New York City’s new plan to take more mentally ill homeless people to hospitals against their will if they are deemed a danger to themselves met its first legal challenge on Thursday.
In a federal court motion filed in an existing lawsuit, a civil rights law firm argued that the new policy “lowers the standard for involuntary detentions and hospitalizations” to a such that people could end up being forcibly hospitalized “solely because an NYPD officer perceives that they have a mental disability and nothing more.
The motion said the policy violates constitutional rights to due process and freedom from unreasonable search and seizure. He calls for a temporary restraining order to prevent the plan from taking effect.
According to the filing, the police have “little or no expertise” in dealing with people with mental disabilities who might be “forcefully detained – often violently”.
The request comes nine days after Mayor Eric Adams announced the plan. He said the city had a “moral obligation” to immediately help the hundreds of people whose mental illness prevents them from meeting basic needs such as food, shelter and health care, even if they do not represent no threat to others.
New Yorkers in mental health crisis frequently cross hospitals, prisons and the streets. Mr Adams said he would push for hospitals to keep patients on until they are stable and a long-term care plan is in place. But critics note that shortages of hospital beds, proper housing and outpatient care will make it difficult to end this cycle.
The New York Legal Department said in an email that Mr. Adams’ plan complied with federal and state laws. The city filed a letter with the court on Thursday asking the judge handling the case, Paul A. Crotty, not to rule on the case without giving him a full hearing. He said the motion ‘does not demonstrate the need for emergency aid’ in part because it cites no examples of the new policy being used on anyone.
The new motion came in a case filed last year by Beldock Levine & Hoffman, New York Lawyers for the Public Interest and other attorneys on behalf of multiple individuals and advocacy organizations. It calls into question how the police department treats what it calls an “emotionally disturbed person.” The city decided to dismiss that lawsuit in September; Judge Crotty has yet to rule on the city’s request.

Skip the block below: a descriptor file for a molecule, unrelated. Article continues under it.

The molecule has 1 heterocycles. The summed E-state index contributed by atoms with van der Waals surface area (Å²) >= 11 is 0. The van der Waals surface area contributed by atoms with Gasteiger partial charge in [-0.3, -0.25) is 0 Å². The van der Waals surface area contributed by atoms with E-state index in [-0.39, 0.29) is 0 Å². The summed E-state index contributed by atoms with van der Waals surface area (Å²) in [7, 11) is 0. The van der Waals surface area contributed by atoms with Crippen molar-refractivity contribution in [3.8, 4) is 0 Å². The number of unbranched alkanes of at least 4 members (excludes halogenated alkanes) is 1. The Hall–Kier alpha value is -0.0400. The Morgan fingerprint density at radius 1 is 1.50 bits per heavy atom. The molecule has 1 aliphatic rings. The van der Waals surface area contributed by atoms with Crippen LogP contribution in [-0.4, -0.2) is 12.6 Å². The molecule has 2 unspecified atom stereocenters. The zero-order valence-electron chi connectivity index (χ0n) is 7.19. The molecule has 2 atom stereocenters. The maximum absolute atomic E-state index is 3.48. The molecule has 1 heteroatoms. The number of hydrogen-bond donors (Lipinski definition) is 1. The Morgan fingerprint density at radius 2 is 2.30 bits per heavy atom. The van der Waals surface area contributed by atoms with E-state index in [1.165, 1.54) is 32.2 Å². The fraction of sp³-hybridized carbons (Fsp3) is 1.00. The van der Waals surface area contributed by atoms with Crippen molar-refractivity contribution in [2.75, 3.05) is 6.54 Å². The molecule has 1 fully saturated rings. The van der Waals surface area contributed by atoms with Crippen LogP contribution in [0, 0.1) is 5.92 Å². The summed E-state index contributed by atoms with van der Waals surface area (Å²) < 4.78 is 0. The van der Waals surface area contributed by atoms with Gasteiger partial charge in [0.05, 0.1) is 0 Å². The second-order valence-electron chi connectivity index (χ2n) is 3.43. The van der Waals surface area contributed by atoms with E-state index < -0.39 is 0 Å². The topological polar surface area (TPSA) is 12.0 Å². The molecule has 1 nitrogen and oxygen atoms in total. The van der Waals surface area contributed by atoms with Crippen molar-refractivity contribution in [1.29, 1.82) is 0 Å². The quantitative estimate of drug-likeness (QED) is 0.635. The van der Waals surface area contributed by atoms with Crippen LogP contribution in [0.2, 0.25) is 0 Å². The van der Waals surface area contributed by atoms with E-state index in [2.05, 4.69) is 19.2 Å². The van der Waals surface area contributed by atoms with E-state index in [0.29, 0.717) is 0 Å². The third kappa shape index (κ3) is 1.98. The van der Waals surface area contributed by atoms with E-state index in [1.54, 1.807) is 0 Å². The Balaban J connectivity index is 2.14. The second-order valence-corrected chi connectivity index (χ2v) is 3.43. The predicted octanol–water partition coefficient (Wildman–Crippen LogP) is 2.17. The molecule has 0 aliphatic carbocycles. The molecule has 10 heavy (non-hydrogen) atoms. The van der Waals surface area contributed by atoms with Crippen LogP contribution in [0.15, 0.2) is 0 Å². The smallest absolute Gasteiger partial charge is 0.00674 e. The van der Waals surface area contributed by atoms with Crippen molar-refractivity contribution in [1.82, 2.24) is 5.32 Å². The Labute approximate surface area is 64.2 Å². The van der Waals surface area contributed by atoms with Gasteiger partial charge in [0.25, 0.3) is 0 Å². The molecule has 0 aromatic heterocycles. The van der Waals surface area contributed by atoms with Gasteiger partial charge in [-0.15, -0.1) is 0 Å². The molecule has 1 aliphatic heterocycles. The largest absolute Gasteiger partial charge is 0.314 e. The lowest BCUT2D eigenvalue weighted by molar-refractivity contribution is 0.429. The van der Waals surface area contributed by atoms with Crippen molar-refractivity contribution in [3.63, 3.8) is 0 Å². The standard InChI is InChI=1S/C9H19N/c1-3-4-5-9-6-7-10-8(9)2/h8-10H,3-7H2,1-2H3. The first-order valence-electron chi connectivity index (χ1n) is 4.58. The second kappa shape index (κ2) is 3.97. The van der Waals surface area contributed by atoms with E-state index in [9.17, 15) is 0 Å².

Thursday’s motion argues that the new policy also violates the Americans With Disabilities Act and New York City Human Rights Act and creates a “concrete risk” that people will be detained “for simply living with their illness in a public place”.
The motion includes a statement from a plaintiff in the lawsuit who suffers from post-traumatic stress disorder and said he was violently detained and involuntarily taken to hospital in 2020 after someone falsely reported to 911 that he was suicidal. The man, Steven Greene, 27, said that since the mayor’s announcement he was afraid to leave his apartment for fear of being forcibly transferred to a hospital “simply because he is an individual suffering from a mental disability”.
Under the mayor’s plan, police and mental health workers will be instructed to transport people to hospitals if their behavior puts them at risk. A helpline staffed by clinicians will be available to notify the police if a person meets this standard.
The state’s involuntary hospitalization law empowers police to have a person who appears mentally ill taken to the hospital only if the person’s conduct is “likely to cause serious harm to the person or to another person.” .
Guidance released by the state in February said the standard includes people “who display an inability to meet basic life needs” and that its application only to people who appear “immediately dangerous” puts vulnerable people at risk. Mr Adams’ directive, building on this broader wording, states that the grounds for involuntarily taking someone to hospital could include “blindness or delusional misunderstanding of the environment or or the delusional misunderstanding of fitness or health”.
The motion seeking the restraining order challenges the hypothetical examples Mr. Adams gave of people who would be covered by the new policy. The mayor said the plan would target “the shadow boxer around the corner in Midtown, mumbling to himself punching an unseen opponent,” among other things.
This depiction, the motion says, “does not describe someone who is unable to meet their basic needs, much less someone who meets the standard of grave danger.”
He added that the city plan “is devoid of details of how an officer can in fact determine whether Mayor Adams’ ghost boxer is unable to meet his basic needs or is merely exercising.” .
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